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The Nearly Invisible Wires That Enclose Nearly All Major Cities of The World

Unbeknownst to many, there are translucent fishing lines that wrap around hundreds of cities around the world. Strung high above the heads of pedestrians and roofs of houses, on utility poles and lamp posts, these wires are barely visible and hardly affect the lives of millions that live in these cities. But for the orthodox Jews, these imperceptible wires that run for dozens of miles, mark an important religious boundary that allow the devoted to hold on to their faith.

The wires mark the boundary of a ritualistic enclosure called an eruv, within which observant Jews can perform certain duties that they are not allowed to outside of home, during Sabbath. These duties are often mundane, like carrying house keys, tissues, medicines, or using strollers to push babies around, but essential enough to function in life. Following the rules of Sabbath, hence, not only interferes with life but also prevents Jews from fulfilling their religious duties. For instance, families with small children, who use prams and pushchairs, or the physically disabled, who use wheelchairs, are effectively housebound. They can't even go to the synagogue.

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A section of an eruv in Manhattan, New York. Photo credit: New York Post

So Jews hang wires around their neighborhood to create an enclosed space, because according to Jewish law, an enclosed space is considered a private domain. Within this private domain —the eruv— Orthodox Jews can carry objects or push prams or wheelchairs, or otherwise follow the same rules on Sabbath that they would in their homes.

In ancient times, eruvs were closed courtyards containing several Jewish homes and often a synagogue. Sometimes physical boundaries such as walls, hedges, and roads were considered to enclose an area of land. Many communities in the past, and entire cities were walled, making it possible for observers to carry on, on Shabbat, since one is never leaving one's domain.

As communities grew large, it became impossible to contain them within walls. So they started erecting poles and strung wires to enclose an area, because for all intents and purposes, a piece of string is as good as a wall. How? Well, a wall can be a wall even if it has many doorways creating large open spaces, which means that a wall does not have to be solid. So two poles with a string across can be taken as a doorway in the boundary. The entire “wall” is therefore a series of “doorways”.

Eruvs are everywhere, from Melbourne to Manhattan, from Toronto to Tel Aviv. They are regularly checked to ensure their integrity. Organizations who carry these checks and perform repairs have either a telephone number or a website where anyone can check whether the eruv is in working order. The cost of upkeep of an eruv in often born by synagogues in the area. In cities as large as New York, for instance, this can amount to a tidy sum.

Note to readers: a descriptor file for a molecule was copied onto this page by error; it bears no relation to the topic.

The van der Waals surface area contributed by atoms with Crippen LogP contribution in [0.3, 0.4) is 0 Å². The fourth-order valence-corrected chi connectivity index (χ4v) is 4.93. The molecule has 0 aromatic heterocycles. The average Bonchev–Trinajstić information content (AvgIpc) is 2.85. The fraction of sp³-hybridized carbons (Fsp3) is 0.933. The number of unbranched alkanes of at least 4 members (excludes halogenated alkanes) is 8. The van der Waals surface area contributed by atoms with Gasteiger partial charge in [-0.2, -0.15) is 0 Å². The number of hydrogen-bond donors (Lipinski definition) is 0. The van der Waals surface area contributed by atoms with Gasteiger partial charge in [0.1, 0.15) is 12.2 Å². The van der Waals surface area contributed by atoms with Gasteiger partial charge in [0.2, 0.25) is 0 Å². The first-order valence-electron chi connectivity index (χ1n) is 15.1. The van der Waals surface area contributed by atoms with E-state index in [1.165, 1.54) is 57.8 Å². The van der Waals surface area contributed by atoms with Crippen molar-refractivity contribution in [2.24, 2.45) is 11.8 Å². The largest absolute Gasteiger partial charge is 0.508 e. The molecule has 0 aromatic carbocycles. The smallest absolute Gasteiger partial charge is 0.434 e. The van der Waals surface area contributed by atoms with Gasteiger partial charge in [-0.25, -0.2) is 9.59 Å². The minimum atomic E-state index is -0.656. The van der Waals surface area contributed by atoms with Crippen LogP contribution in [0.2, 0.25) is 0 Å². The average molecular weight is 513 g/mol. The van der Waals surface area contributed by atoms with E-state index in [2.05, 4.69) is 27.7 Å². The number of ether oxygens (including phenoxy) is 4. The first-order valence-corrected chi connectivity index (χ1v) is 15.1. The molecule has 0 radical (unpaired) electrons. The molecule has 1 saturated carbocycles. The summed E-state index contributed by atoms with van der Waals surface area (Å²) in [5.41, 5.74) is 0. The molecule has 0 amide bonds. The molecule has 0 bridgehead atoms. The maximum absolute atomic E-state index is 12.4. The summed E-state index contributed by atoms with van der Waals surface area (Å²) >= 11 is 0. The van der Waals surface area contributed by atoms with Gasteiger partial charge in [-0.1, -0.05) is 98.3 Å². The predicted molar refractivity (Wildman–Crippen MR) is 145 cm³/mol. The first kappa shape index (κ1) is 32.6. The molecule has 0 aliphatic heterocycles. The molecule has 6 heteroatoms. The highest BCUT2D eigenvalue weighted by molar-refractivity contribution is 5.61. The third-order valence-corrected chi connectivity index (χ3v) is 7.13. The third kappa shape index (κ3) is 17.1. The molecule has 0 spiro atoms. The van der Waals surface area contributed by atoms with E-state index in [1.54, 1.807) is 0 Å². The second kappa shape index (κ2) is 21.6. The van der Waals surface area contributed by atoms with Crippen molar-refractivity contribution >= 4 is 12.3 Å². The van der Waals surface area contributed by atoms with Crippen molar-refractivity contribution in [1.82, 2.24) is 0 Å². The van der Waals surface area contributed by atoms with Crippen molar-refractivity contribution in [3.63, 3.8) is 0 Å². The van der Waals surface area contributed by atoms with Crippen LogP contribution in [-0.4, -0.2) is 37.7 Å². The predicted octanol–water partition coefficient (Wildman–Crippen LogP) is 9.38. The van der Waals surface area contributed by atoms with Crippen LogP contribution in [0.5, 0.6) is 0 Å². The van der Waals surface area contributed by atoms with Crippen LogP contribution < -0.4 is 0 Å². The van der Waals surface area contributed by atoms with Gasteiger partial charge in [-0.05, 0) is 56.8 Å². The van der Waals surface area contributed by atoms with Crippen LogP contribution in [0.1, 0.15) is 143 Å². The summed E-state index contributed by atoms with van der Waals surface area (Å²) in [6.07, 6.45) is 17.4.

There has also been all sorts of controversies centered around the construction of eruvs. Jewish communities have to seek permission from the city municipality or council before erecting a eruv. Sometimes these are refused. Then, even within the observant community, there are some who believe that eruvs are just loopholes that the rabbis devised to get around the prohibition against carrying on Sabbath, and question the legitimacy of these flimsy boundaries.

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Map of eruvs around Brooklyn, New York.

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Map of the Manhattan eruv.

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Map of the eruv in Amsterdam.

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A section of an eruv in Manhattan, New York. Photo credit: New York Post

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The string of an eruv in Ventura Boulevard in Los Angeles. Photo credit: waltarrrrr/Flickr

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The string of Los Angles Community Eruv runs over a utility pole. Photo credit: waltarrrrr/Flickr

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The string of an eruv visible against the blue sky in Lincoln Square, New York. Photo credit: Billie Grace Ward/Flickr

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A man attaching a wire t a light pole to create an eruv in Malden, Massachusetts, United States. Photo credit: www.bostonglobe.com

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A plastic string of an eruv runs over a neighborhood in Malden, Massachusetts, United States. Photo credit: www.bostonglobe.com

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The string of an eruv in New York City. Photo credit: Ella/Flickr

Sources: Wikipedia / Chabad.org / BBC / Jewcy.com

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